Latest posts by Krishna Kumar (see all)
- Review of Stellar Phoenix Mailbox Exchange Recovery - Wed, Jul 22 2015
- Configure Exchange 2013 Internet mail flow during migration - Fri, Dec 27 2013
- Exchange 2013 DAG recovery in a stretched AD site - Part 2 - Wed, Dec 25 2013
The disk subsystem is a very important design factor—as important as memory or CPU. Improper sizing can lead to a serious performance impact for end users. Disk sizing does not just mean sizing the disk for capacity; it also includes calculation of IOPS, or input/output operations per second performed on the disk subsystem. Exchange 2010 has changed the database architecture from having random IOPS to sequential ones. This architecture change has greatly reduced the IOPS utilization on disk. The higher the disk capacity, the lower the disk speed and disk IOPS performance are. Similarly, the lower the disk capacity, the higher the disk speed and disk IOPS performance are.
Below is the reference snapshot of selecting the Jetstress option to test the disk subsystem throughput.
Jetstress - Define Test Scenario
Let’s take a example:
Disk Subsystem : SATA 2 TB
Disk Raid : JBOD (Raid 0)
Database per Disk : 1 DB/Disk
Disk Speed : 7200 RPM
Expected IOPS : ~75 IOPS
Heavy User : 250 mails send/receive per day
User IOPS : 0.30 (based on the Exchange storage calculator
for heavy users)
Based on the design calculation of 75 IOPS per disk, we can have around 214 users per disk. It would be ideal if we could get the expected IOPS as per the design. Actual performance may vary for different hardware vendors. To make sure that we have the right design to meet our requirement, we need to perform Jetstress tests on the disk system to determine the maximum throughput performance.
Jetstress can be executed in auto tuning mode or in manual tuning mode by providing a different thread count parameter. Thread count determines the number of transactional threads per database. Transactional threads include insert (40%), read (35%), update (5%), and delete (20%). Auto tuning, which automatically determines the maximum thread count that the storage can support, is not the ideal way to determine the disk throughput.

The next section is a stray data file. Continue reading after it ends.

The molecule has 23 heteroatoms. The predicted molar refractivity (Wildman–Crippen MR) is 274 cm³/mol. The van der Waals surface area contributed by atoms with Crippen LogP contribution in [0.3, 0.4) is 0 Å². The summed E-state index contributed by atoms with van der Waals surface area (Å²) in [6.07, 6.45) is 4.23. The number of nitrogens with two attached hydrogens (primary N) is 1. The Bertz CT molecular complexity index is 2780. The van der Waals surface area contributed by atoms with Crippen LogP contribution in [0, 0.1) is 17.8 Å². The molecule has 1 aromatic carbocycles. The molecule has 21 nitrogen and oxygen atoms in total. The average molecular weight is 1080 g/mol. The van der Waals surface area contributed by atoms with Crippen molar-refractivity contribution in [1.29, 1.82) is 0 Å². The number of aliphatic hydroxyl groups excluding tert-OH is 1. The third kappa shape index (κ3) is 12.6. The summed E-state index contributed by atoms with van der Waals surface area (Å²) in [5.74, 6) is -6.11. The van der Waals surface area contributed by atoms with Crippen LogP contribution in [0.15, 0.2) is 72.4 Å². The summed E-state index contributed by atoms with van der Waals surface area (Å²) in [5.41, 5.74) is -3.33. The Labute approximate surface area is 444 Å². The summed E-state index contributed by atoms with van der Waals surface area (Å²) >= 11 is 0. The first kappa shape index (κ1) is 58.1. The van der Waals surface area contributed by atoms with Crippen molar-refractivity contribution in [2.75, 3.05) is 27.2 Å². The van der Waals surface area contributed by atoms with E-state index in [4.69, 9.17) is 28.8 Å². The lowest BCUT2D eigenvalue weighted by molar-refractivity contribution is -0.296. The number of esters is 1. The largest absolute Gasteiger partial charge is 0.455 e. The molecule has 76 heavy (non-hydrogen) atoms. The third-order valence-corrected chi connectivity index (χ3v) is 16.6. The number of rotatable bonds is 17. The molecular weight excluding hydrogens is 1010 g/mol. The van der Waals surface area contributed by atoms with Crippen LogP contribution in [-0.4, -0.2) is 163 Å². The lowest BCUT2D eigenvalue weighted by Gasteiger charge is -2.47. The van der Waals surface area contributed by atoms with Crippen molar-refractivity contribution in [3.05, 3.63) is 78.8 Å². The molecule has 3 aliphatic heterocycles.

It is always recommended to perform manual tuning to get more accurate results. Manual tuning is performed by selecting the option “Suppress tuning and use thread count (per database)” and passing the thread count value. Below is the reference snapshot of the same where the thread count is set to 2.
Jetstress - Select Capacity and Throughput
The higher the thread count, the more the transactional operations are performed. Below is the thread count with different transactional operations per second.
|Threads||Log Disk Writes/sec||DB Disk Transfers/sec||Total|
Execute Jetstress for smaller windows, say 2 hours, and use the attached existing DB that was created during the first run. Keep increasing the thread count by 1 for every consecutive Jetstress run until the Jetstress result fails. Note the “Achieved Transactional I/O per second” value on every successful Jetstress test result. Also make sure that “I/O Database Reads Average Latency” is less than 20 ms and “I/O Log Writes Average Latency” is less than 10 ms for each successful Jetstress. A successful Jetstress result would be the maximum disk throughput performance achieved on the specific disk subsystem.
“Achieved Transactional I/O per second” is the total numbers of transactional I/Os obtained from the server per second. (Achieved Transactional IOPS / user IOPS) gives you the maximum number of users that can be hosted on the server. This number should match your design. You may need to tweak your design if the test results and the design do not match.
I hope you are now clear on how to find the maximum disk subsystem throughput performance and how to match this value with your design.